I can’t even remember when did I hear for the first time the story about the sale and reconstruction of the old London Bridge in the deserts of Arizona. I guess it must have been ages ago, probably soon after I moved to London. Let’s face it, it is one of those fascinating stories which locals love to tell to tourists and newcomers to the city over a pint or two.
So, I was aware that there is a London landmark relocated stateside but that was it, I never really thought much about it. But then, last year, I came across an interesting book about the whole thing. It is called: “London Bridge in America: The Tall Story of a Transatlantic Crossing” by Travis Elborough. Now, the book is a bit hipsterish, but it is also is a fascinating mix of social and architectural history. As I’m mildly obsessed with bridges and civil engineering there was no need to tell me twice about it, and I read it in two days (well, maybe three). But even if you don’t share my weird passion I strongly recommend this book as it is simply fun to read. Then during the planning of our latest American road trip my girlfriend and I realised that we would be passing not far from the current location of London Bridge. As we both share a passion for architecture, history and whacky trivia we just had to go there.
And that’s how we ended up driving across the empty Arizona deserts towards Lake Havasu City about 60 miles south of Kingman. Even though the road crosses scenic but absolutely desolate landscape, we kept passing plenty of trucks hauling boats and other sort of water craft. The reason for all this craft becomes visible a few miles before reaching the city. It is Lake Havasu which was created by damming the Colorado River in 1938. Like many other reservoirs in this part of America it has a stunning location with its deeply blue waters contrasting strikingly with the reds, yellow and browns of the surrounding desert.
For years there wasn’t much activity on the banks of the lake and it was used mostly as a water storage facility for irrigation purposes. Then, in the 1960s, one Robert P. McCulloch bought land on its shore and decided to built a town from scratch. It seems that he was an eccentric fellow and looking for some feature for his new town he came across the old London Bridge which was then marketed for sale by the City of London Corporation. He won the auction and the bridge was dismantled piece by piece, shipped via the Panama Canal and then reassembled on a dusty peninsula on the Lake Havasu. Once completed, the Bridgewater Channel Canal was dredged under the bridge and flooded, separating Pittsburgh Point from the city, creating an island. The bridge opened in 1971 becoming the main marketing icon for the new development.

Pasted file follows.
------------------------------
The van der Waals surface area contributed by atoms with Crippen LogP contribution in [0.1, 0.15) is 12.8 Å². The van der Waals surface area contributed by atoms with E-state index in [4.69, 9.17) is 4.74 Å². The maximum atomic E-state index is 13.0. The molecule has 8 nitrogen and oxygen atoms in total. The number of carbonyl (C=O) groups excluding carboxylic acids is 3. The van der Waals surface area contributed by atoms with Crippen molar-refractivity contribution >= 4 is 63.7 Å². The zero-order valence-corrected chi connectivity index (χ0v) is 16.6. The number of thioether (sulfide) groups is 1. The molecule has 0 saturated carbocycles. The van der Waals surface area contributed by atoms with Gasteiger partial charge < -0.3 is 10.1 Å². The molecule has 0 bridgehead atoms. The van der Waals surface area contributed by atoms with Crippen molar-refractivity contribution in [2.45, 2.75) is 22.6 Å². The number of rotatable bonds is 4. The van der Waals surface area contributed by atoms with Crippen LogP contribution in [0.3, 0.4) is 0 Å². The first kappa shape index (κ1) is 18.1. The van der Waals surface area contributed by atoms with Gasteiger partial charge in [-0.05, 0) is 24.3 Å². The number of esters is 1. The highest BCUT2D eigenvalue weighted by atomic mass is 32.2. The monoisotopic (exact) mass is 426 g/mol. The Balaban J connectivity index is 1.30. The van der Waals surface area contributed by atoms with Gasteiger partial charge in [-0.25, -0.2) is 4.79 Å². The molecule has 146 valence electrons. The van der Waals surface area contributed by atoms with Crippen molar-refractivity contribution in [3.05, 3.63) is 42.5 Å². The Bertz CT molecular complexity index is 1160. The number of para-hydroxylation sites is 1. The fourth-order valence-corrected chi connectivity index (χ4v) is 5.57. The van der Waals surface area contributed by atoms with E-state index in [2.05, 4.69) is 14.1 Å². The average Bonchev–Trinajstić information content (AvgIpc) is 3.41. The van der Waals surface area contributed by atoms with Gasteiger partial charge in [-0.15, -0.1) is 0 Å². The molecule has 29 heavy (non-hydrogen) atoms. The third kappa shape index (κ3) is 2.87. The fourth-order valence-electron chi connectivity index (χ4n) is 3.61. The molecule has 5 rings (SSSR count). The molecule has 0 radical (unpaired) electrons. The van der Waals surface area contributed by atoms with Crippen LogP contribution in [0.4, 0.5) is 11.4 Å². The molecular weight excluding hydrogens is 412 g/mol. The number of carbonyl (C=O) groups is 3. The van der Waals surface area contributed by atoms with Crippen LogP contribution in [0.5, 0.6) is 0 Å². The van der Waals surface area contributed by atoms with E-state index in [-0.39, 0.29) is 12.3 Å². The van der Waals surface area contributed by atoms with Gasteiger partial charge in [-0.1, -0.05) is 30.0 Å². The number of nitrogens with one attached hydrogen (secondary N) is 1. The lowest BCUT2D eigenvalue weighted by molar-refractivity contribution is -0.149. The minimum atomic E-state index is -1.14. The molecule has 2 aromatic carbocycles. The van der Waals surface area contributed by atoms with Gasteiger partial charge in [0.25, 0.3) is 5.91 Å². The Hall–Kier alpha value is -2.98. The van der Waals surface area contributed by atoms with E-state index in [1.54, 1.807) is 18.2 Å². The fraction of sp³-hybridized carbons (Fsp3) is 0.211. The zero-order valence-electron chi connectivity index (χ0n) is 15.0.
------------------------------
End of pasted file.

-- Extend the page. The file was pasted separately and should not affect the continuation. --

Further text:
Now, there is an urban legend (popular especially among those sophisticated Brits who are a bit snobbish towards the Americans) that McCulloch though he was buying Tower Bridge instead. But that’s it. It is just a legend. The bridge was always extensively and precisely marketed as London Bridge, with architectural drawings, specifications and even images. So, as much as some would like to believe in it, there wasn’t any con sale to silly American by some clever cockney lad.
So, how does it all looks now? Well, strange. For one thing the bridge is easy to miss when driving the main road into town, the Arizona Hwy 95. It is one of these featureless suburban highways lined by endless strip malls, big box stores and drive-through businesses. It goes on for miles and miles and it feels quintessentially American. We almost missed the turn, only spotting the bridge on the right at the last moment. Walking from the parking lot to the bridge we had to pass through a really kitschy looking plaza with some London City dragons, a lions-encircled fountain and even a lonely red telephone box which looked particularly out of place with the Arizona Tourist Information Center right behind it.
The bridge itself looks rather splendid with palm lined approaches, azure waters below it and clear blue sky above it. Honestly, writing these words on a windy, rainy, grey and generally miserable day in London, I think the bridge ended up much better off than I did.
Anyway, we had a stroll across the bridge and under it enjoying the beautiful day but after 10-15 minutes and taking few dozens pictures, there was nothing else to do there. We found Lake Havasu City one of those strange, completely unremarkable, non-places. If not for the bridge it could be a suburb of Houston, or Dallas or Phoenix or LA. If, unlike us, you are not following strange landmarks there is not much to see there. The main draw for most people here is simply the lake itself. People fish, boat, water ski or simply hit a beach. There is even an aptly named London Bridge Beach which, let me assure you, is way more scenic than the bit of mud you can enjoy in London at a low tide.
Here I have to admit that I’m not a big fan of water, in fact I can’t even swim. So we didn’t linger in town but hit the road again and headed towards Las Vegas, which is much more my cup of tea.
Still, overall it was a strangely fascinating place which, regardless of its lack of focus (apart from London Bridge), I found interesting. But then, I do have strange interests. For example I found out that one of the London City churches, St. Mary Aldermanbury, was relocated to Fulton, Missouri.
Guess where I’m planning my next trip…